Just as a video of someone in Mecca is going viral in the Middle East media as “woman wears men's pilgrimage clothing,” a former imam is calling out for an end to extreme gender segregation.
Rabat – While the imam may not be speaking about the video itself, his comments touch on the center of a serious debate about the differences between women and men.
The video in question shows a person wearing the “ihram,” a white robe men wear for the pilgrimage to Mecca. However, despite the individual wearing men’s clothes, they appear to be female, which could suggest an androgynous identity. Viewers are confused by the combination of a female phenotype taking on the gender role of a man.
The apparent crossover is gaining attention as an unacceptable example of male and female parts coexisting.
Sheikh Adel al-Kalbani, the former imam of the Grand Mosque in Mecca, condemns rigid gender separation, saying the practice has become so strict that it contributes to a “woman phobia.” In his comments, he was referring to the rules which make life for Saudi women vastly different from life for Saudi men.
The comments were made during a televised interview. In the context of Saudi Arabia’s conservative politics, Kalbani is known to be a more liberal religious leader, as he allows music and card games which have been banned in public. Saudi has only just recently allowed women to drive, and even then there must be a male guardian present. These sorts of restrictions extend to the mosques, which is what Al-Kalbani criticizes in his interview.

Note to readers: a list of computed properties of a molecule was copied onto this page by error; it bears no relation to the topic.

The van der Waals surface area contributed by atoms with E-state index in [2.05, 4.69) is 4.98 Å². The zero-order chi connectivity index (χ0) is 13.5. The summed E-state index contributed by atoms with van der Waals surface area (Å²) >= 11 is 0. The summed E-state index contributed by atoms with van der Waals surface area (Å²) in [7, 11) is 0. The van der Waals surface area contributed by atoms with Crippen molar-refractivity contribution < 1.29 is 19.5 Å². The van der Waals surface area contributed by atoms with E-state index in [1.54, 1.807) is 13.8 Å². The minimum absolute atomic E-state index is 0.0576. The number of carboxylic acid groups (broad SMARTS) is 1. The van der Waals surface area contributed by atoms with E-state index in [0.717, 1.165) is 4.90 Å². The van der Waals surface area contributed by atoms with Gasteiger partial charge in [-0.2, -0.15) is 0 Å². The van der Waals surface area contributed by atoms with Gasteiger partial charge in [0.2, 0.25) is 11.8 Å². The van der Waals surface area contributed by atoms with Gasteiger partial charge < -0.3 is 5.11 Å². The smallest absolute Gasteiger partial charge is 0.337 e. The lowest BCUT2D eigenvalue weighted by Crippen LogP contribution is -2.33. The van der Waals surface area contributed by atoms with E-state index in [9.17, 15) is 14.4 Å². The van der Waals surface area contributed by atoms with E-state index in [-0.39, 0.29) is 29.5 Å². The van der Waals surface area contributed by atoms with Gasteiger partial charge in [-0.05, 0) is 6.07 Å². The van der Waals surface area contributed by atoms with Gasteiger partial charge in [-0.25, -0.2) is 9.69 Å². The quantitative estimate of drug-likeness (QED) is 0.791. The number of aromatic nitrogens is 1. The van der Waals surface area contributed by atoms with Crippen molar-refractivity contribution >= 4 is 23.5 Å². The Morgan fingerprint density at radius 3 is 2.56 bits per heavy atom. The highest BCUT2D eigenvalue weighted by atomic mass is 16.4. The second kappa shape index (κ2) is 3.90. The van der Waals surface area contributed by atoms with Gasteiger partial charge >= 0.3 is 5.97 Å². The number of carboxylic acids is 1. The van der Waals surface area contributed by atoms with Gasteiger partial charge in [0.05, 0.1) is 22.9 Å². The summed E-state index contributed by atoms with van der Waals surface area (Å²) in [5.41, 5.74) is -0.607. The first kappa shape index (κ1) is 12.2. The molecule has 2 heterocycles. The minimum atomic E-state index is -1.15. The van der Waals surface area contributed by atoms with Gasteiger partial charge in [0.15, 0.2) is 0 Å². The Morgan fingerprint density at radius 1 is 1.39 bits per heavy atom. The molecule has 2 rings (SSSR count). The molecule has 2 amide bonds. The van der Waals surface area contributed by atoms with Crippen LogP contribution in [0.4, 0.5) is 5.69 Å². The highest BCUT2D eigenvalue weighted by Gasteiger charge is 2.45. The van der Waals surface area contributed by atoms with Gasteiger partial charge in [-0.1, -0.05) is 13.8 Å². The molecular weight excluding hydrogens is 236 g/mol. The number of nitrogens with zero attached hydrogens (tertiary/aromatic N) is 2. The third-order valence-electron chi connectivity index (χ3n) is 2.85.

Al-Kalbani also said that women under today’s conditions are more segregated than they were during the Prophet Mohammed’s time: “In the Prophet’s era… the men used to pray in the front and women prayed in the back of the mosque without a partition, not even a curtain.”
“Sadly today, we are paranoid – in a mosque – a place of worship. [Women] are completely separated from men,” Al-Kalbani noted. He also said that women should be addressed by their names. Calling women by their names is a practice from the time of early Islam.
Saudi Journalist Jasmine Bager elaborated on the many ways women are addressed in Time Magazine, “As it stands now, our names are not spoken. Instead, women are often referred to as a man’s daughter, wife, sister or mother. In fact, a woman’s name is considered so private that it’s embarrassing or shameful to some if they are made to say it. Strangers will call a woman ‘auntie’ or ‘teacher.’ And we are traditionally not addressed at all by men who are not related to us.”
Al-Kalbani continued the dialogue over the strict social segregation in Saudi by saying in the interview: “Today, it is a separated room, some even far from the original Prophet’s Mosque area, I believe this is some type of phobia toward women.”
The grandson of Saudi Arabia’s former grand mufti believes that the partition is necessary to ensure women must pray behind men. He dismissed Kalbani’s comments with an insult: “Honestly, a cow is more useful than Kalbani,” Saleh ibn Baz said.